Earlier in the year, Wrigley's Extra had launched a new campaign called "Time to Shine". It was a complete repositioning of the brand, moving from a purely functional promise to a highly emotional one. This relaunch had become necessary because the brand lacked relevance amongst its young franchise.
The new campaign was all about confidence: achieving your personal ambitions and a can-do attitude. As part of the initial launch campaign, it had used a famous Chinese film director as brand ambassador; for phase two it switched to an athlete: Asia's fastest sprinter, Su Bing Tian.
The objective for this second phase was to really boost awareness of the new campaign and to create engagement. MediaCom had identified the Olympics as a highly relevant occasion to get the brand and its new message into the minds and hearts of its audience: of course, the games the time where athletes really do shine. But equally important: it is where they show their brightest smiles when they are winning (a bright white smile being the functional brand promise).
The challenge, however, was to create a strong association with the Olympics without being an official sponsor. It had an athlete, but officially it was not allowed to use him in conjunction with the Games. Moreover, it felt that one athlete was not enough to really leverage this occasion properly.
Challenge accepted: a content partnership with Tencent allowed MediaCom to find a solution. Tencent had bought the right to use both athletes and Olympic content on their platforms and the agency forged a deal that gave Wrigley's Extra access to this content. In total, the Tencent deal gave it access to 15 different famous Chinese athletes.
The strategy was to make “Time to Shine” literal and focus on “the time when athletes shine” – not a day or a week later, but really to be “in the moment”. Thus, it wanted to create content in “real-time”. Moreover, in order to make it truly relevant, it had to feel more like “news” than advertising. Thus, it had be reactive to the live events. So the agency set up a "virtual content factory" that would produce highly agile content that would “respond” to the events as they were happening.
This strategy truly brought the new brand positioning to life. On the one hand, it created a new, highly relevant context around the “Time to Shine” creative idea: sport competitions, specifically the Olympics, are the most straightforward manifestation of confidence leading to success. In China, the Olympics (specifically as they are broadcast on TV and elsewhere) are much more popular than in most other countries – so content responsive to the events is among the most relevant during the games.
Secondly, by making the content real-time and reactive to the actual sports events it was able to create lots of buzz and word-of-mouth. This greatly enhanced wear-in on the “Time to Shine” message and allowed it to generate significant reach across its digital ecosystem.
And lastly, by leveraging famous athletes and the Olympic Games was able to quickly build new associations with the brand (“memory structures”) that increased “mental availability” (or TOMA) that drove sales.
It had developed a scenario system that allowed the agency to pre-produce some of the content. It distinguished between known outcomes (e.g. athletes starting in a given discipline), unknown outcomes (e.g. our athlete either winning or losing a match of, say, ping-pong) and unforeseen outcomes (e.g. the swimmer Fu Yuanhui winning Bronze and going wild). Thus, MediaCom was able to prepare some but not all pieces of content. All other content was produced “live” by the "virtual content factory": immediately after the events, the digital creative agency designed highly agile content and MediaCom got it into Tencent’s ecosystem within 1-3 hours. The content was posted across WeChat Moments, Q-Zone, Tencent News and Tencent Video and reached millions of social users.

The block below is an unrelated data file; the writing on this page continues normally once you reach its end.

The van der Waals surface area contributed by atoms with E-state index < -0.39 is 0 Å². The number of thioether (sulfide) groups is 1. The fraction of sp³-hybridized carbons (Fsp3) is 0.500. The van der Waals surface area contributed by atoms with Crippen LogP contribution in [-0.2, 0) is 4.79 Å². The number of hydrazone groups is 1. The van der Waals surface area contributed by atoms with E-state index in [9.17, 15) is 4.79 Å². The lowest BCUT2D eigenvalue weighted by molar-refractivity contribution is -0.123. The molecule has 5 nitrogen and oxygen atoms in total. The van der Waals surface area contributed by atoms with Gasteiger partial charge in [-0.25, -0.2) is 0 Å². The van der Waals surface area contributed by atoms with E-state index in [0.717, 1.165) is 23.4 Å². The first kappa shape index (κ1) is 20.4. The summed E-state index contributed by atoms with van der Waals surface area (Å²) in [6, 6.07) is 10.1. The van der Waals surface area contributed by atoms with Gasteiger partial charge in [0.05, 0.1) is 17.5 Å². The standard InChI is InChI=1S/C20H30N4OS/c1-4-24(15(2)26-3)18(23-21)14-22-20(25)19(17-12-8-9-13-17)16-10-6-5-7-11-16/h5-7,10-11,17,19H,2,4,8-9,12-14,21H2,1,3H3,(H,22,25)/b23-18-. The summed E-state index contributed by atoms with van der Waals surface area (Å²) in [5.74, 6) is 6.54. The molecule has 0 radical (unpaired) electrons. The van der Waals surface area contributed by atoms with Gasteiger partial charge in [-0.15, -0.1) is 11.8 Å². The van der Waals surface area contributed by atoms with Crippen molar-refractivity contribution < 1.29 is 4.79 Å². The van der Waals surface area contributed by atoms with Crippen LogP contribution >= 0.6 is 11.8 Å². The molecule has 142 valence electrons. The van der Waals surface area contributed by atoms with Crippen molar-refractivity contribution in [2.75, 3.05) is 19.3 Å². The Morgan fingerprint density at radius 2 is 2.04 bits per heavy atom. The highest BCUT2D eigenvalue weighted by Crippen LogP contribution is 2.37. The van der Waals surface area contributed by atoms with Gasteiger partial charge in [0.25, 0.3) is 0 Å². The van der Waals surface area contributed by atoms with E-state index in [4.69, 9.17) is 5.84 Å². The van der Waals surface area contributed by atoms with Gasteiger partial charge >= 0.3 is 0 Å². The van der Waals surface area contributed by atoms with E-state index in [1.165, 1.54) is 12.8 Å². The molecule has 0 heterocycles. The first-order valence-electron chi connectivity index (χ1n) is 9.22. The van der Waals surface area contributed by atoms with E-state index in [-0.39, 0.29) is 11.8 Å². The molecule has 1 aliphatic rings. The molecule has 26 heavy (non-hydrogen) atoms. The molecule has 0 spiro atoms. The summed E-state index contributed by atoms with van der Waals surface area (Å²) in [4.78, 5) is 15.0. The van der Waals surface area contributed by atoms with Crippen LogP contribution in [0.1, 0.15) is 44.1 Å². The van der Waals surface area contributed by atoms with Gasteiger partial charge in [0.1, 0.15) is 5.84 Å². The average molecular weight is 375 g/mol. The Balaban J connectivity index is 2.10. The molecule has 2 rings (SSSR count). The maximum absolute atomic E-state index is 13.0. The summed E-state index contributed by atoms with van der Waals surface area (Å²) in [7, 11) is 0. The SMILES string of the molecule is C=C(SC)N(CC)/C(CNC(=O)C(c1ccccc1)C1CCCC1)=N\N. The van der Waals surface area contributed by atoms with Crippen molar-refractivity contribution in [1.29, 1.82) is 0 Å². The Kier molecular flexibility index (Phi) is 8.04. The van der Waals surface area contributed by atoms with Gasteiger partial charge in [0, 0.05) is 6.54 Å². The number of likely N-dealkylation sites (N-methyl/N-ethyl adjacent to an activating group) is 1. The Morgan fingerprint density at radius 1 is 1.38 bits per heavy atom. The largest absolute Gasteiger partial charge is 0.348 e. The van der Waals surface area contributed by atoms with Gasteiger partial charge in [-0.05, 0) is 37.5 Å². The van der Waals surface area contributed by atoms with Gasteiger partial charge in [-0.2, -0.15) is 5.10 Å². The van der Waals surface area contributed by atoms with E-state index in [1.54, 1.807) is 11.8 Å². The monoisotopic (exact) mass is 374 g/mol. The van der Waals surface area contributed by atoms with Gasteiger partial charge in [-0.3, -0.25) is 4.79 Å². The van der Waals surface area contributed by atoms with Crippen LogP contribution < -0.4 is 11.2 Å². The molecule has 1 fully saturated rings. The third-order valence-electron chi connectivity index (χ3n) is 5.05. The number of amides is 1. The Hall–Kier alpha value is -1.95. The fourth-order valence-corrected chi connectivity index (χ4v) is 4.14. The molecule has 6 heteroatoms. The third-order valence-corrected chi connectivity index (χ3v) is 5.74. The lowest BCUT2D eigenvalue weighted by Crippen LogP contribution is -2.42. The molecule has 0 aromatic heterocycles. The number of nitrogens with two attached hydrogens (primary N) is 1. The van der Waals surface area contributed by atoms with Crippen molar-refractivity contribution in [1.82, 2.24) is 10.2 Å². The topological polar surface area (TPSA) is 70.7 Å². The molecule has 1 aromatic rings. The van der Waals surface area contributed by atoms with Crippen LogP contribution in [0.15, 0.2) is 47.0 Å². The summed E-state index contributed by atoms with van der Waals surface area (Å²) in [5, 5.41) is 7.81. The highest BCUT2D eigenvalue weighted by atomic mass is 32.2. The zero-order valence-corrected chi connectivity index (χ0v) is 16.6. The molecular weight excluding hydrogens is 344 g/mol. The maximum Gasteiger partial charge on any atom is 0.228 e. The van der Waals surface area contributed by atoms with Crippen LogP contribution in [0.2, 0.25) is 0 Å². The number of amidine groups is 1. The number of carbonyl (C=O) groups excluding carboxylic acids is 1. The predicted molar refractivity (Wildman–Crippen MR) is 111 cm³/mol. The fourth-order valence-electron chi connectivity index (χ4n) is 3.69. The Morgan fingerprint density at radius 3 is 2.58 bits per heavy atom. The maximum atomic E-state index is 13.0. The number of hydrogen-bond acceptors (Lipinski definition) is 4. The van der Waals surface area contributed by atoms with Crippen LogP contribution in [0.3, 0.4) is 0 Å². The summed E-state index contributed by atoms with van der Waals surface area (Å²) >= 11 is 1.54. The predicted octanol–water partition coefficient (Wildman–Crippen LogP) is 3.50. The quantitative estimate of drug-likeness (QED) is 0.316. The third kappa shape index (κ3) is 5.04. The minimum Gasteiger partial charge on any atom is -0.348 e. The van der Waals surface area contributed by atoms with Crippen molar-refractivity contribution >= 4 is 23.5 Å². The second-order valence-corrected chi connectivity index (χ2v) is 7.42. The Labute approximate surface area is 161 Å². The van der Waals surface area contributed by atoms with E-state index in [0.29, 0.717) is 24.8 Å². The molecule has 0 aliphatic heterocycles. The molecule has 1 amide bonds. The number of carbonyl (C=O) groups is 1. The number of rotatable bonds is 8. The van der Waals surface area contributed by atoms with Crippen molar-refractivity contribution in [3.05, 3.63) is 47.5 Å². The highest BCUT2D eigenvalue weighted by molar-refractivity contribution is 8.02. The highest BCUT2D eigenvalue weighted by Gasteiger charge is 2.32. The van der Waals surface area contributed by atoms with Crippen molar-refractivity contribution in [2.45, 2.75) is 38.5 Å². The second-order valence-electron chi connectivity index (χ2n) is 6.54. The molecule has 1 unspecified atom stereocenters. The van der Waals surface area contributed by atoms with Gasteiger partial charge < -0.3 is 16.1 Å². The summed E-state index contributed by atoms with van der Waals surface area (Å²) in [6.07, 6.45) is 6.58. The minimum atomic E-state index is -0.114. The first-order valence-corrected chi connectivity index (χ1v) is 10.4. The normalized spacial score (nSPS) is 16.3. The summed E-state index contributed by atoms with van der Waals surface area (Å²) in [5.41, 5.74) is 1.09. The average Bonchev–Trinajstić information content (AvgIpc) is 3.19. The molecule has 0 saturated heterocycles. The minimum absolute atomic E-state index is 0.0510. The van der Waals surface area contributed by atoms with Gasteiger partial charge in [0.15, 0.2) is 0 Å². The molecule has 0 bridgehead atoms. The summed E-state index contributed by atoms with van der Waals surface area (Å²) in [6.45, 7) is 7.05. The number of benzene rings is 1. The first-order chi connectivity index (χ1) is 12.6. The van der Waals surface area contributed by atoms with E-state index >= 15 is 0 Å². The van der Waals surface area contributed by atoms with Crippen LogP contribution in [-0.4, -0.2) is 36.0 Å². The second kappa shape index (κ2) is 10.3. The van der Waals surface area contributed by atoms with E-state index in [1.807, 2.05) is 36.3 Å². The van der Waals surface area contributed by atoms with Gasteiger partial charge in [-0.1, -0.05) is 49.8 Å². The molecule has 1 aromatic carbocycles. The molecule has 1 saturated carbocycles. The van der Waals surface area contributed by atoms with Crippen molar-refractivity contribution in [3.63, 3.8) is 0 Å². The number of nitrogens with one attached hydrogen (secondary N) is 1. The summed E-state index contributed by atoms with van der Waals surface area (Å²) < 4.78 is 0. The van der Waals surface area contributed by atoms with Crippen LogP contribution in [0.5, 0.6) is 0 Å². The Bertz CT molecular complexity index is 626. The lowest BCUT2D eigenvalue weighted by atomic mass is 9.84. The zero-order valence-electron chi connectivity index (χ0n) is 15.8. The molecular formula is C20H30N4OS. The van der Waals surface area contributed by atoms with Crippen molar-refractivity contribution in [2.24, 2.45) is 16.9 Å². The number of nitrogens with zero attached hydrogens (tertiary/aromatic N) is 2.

But this was only the starting point for a much smarter way to generate reach. Together with its social team it activated 55 highly influential KOLs on Weibo and got them to talk about the content it had already seeded on Tencent. So while officially it couldn't use the Olympic content outside of Tencent, nobody could prevent KOLs on Weibo from mentioning the content in their posts. In the most positive terms they talked about the way EXTRA was celebrating Chinese athletes – which generated even more buzz.
The execution on Tencent alone would have been big. But in combination with the amplification on Weibo and through PR it achieved an amazing 60% reach across all digital channels. And that was the time to shine.
Not only was the content extremely agile, it was also highly engaging: it achieved a CTR up to a phenomenal 7.9%; in total, it generated the highest CTR of any Branded Content on Tencent platform, outperforming more than 30+ brands.
As mentioned above it generated 60% 1+ reach across social, digital and PR alone.
Across the entire two months while it was on-air Wrigley's Extra became the third most talked-about brand of the Olympics: on Weibo it generated 530 million views outperforming the official sponsors of the Olympics, Nike and P&G.
With this activation it generated the highest buzz in brand history: 290 million impressions on Weibo in just two weeks. And the activation was sustainable: in a pre- and post-Olympic social buzz went up by +32% and stayed up. Overall, it generated 7.5m RMB ($1.1m) in Earned Media.
Very importantly, the brand was able to really ignite its young target audience: with Time to Shine it entered the Top 20 list of the highest brand interaction ever on QQ-Zone (Tencent’s YoungGen platform).
And finally, the activation had a significant impact on sales: in August, Extra market share grew +2ppts vs. YA.